It could be something like a suggestion to your boss that you find some time to talk through how to work more productively together, even if it means bringing in a third person to help mediate. Or, when coping with a family member whose pushing your buttons, you can bring your blood pressure down by breathing deeply, then become curious as to what’s motivating their behaviour that’s annoying you.

The Hierarchy of Wellness: How those we look after depend on us looking after ourselves

Children are much better equipped to stay well under stress when their parent(s) are managing their own health.

Parents can best manage their health when they have support from each other (if co-parenting) and the outside community. This includes access to a liveable wage, adequate housing, and friends, family and supportive people who can share the load.

Aside from asking for help, what can you do to manage your own stress this winter:

1. Reduce your expectations and goals during winter. All plants and animals slow down or go dormant during winter. We try and trick ourselves that the seasons don’t affect us, but they do. We’re healthier when we attune ourselves to the light and temperature.

2. Accepting winter’s limitations beats the winter blues. Do less, sleep and relax more!

3. Make a list of tasks that you can take off your list of tasks!

4. Pay attention to early warning signals of tiredness in yourself before you get sick. You’ll save more time going to bed early and warding off a cold, than staying up late to finish the paperwork and laying in bed sick for a week.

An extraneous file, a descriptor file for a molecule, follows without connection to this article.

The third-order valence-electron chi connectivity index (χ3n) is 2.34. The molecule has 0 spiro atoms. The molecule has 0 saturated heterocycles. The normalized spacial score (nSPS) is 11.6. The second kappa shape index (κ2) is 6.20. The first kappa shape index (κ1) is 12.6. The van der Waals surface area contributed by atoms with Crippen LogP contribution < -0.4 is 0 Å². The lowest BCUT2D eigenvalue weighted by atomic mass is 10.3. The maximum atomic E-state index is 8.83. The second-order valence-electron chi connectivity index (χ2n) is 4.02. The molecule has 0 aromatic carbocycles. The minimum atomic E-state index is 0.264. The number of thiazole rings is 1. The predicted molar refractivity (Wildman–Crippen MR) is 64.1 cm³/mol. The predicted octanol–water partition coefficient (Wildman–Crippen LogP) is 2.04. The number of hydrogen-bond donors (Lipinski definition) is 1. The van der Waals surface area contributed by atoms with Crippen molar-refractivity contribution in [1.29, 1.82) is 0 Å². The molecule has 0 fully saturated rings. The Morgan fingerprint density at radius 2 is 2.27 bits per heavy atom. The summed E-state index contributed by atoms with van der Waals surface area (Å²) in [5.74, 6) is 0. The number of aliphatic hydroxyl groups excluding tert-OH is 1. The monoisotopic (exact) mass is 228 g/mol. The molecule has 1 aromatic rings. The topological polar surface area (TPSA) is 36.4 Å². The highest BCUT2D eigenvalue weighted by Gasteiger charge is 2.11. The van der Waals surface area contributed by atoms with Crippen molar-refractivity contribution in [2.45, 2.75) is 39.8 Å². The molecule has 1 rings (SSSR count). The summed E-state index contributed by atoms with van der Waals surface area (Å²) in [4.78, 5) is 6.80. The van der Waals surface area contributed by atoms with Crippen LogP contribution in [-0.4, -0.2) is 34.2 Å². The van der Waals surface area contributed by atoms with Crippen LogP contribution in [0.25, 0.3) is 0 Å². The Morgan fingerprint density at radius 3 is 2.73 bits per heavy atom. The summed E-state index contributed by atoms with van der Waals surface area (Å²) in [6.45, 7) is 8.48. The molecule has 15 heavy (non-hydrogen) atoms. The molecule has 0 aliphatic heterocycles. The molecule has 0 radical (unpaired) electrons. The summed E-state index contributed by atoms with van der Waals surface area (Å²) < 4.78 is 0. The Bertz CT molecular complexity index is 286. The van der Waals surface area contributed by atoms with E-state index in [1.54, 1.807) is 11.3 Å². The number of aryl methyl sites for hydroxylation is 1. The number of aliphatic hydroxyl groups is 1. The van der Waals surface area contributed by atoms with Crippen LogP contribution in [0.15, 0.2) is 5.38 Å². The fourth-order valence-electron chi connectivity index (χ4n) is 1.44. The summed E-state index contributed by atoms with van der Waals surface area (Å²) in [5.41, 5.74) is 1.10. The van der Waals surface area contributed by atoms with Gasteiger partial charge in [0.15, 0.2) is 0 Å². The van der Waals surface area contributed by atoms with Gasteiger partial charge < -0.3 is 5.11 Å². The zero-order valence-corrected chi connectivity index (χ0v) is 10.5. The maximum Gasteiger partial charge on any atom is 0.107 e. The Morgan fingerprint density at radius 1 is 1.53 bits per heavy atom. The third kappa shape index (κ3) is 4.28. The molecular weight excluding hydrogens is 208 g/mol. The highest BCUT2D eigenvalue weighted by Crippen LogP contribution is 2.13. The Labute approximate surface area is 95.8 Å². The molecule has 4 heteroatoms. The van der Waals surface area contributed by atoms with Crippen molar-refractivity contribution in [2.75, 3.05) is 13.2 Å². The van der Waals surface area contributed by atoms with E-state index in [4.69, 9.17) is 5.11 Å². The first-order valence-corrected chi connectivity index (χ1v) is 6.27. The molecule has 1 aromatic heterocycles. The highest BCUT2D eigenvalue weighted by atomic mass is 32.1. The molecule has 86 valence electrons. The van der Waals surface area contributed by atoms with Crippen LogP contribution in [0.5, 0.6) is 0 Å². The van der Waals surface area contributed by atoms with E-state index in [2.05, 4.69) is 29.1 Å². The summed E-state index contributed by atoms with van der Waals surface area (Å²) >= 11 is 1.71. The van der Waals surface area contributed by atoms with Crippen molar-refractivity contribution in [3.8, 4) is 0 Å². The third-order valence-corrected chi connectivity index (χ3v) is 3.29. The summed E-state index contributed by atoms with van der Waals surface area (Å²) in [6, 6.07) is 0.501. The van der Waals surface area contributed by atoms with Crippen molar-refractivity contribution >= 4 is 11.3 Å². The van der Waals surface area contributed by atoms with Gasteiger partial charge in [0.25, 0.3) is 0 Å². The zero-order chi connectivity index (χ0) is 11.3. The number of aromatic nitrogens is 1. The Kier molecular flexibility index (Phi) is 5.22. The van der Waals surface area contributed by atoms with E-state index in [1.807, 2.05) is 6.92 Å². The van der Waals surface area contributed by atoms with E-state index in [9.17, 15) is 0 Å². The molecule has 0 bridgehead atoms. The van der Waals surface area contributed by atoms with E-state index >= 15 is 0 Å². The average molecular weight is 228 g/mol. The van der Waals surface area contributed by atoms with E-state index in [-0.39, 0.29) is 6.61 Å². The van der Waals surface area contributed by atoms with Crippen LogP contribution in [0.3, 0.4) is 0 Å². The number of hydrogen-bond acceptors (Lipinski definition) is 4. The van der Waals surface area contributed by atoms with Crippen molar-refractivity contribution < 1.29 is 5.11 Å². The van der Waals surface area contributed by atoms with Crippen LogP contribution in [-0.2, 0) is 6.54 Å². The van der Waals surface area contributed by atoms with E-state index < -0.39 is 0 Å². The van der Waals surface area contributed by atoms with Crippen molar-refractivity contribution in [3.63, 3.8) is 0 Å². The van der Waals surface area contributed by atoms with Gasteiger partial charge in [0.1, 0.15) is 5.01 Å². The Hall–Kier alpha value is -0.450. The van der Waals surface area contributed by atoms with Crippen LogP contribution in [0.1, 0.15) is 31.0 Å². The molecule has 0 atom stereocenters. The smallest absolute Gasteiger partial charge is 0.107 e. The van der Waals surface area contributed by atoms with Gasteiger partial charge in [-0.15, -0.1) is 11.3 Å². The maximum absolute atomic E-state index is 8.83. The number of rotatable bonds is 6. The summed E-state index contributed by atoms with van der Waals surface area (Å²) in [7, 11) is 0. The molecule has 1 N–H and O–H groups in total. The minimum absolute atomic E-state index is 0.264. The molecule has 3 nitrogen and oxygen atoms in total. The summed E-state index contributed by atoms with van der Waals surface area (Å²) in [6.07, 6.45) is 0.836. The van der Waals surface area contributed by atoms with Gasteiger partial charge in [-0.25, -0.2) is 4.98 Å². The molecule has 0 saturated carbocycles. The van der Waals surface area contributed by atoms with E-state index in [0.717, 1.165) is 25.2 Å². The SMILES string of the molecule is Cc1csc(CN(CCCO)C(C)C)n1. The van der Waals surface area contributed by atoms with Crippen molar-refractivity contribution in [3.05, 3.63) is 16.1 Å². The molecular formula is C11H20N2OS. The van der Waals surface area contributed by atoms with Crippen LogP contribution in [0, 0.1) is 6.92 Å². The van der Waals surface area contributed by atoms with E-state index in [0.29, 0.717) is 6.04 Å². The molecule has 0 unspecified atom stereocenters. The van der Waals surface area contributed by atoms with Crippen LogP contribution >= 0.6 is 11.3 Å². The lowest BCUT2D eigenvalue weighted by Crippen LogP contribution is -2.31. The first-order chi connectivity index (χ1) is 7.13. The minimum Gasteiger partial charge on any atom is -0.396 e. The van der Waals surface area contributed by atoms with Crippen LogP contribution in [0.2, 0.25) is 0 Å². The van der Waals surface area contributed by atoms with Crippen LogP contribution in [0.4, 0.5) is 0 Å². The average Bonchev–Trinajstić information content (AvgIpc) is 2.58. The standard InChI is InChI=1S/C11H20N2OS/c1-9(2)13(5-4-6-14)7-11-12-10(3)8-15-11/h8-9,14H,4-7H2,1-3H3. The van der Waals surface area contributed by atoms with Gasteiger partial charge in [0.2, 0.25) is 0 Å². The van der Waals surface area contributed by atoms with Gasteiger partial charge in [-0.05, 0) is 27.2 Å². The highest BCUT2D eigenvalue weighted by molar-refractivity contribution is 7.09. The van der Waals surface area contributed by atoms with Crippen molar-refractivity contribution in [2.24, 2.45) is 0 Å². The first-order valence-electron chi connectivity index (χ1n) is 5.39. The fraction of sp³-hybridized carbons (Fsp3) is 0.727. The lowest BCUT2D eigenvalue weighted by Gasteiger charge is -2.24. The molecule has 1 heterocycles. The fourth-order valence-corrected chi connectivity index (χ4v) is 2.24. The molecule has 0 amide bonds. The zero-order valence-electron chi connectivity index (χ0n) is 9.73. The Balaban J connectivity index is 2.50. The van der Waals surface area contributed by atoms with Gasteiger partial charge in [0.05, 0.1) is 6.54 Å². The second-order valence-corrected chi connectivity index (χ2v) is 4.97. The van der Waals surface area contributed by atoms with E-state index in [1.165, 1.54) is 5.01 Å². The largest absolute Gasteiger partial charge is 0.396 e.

5. Kiecolt-Glaser & Glaser found some people manage stress by engaging in behaviours – such as drinking alcohol or sleeping poorly – that impact on a healthy immune system. So find healthy ways to cope with stress, like dancing, music or being in nature.

6. When you notice yourself thinking or saying others aren’t helping enough, e.g. ‘My ex said he’d take Johnny to football but he always has an excuse’, or ‘I helped out my sister last week when her kid was sick but she’s nowhere to be seen when mine is’, use it as a signal that you’re tired and need self-care. You’re the best person to look after yourself. Others can help, but you’re the expert on self-care. We waste energy in resentment. Look at the people around you who follow through with commitments and invest your energy with them.

So now that you know how your stress affects your kids: The hierarchy of wellness, it’s time to get proactive at keeping yourself well, for you and your children. For more great tips on looking after yourself, and keeping well, check out 3 steps to rediscovering yourself and You – yes YOU – are a successful Mummy.

Marta Fisch

Marta Fisch is a family and individual therapist, supervisor, and trainer. Her experience includes the areas of step-families, parenting skills, grief and trauma work, couples counselling, therapy for depression and anxiety, and child-parent attachment issues.

Marta loves playing with her son, dancing, and riding her bike to work. She is involved in community sustainability initiatives, which brings her hope and a sense of belonging. She grew up in California and has lived in New Zealand / Aotearoa for 20 years. You can find out more on her website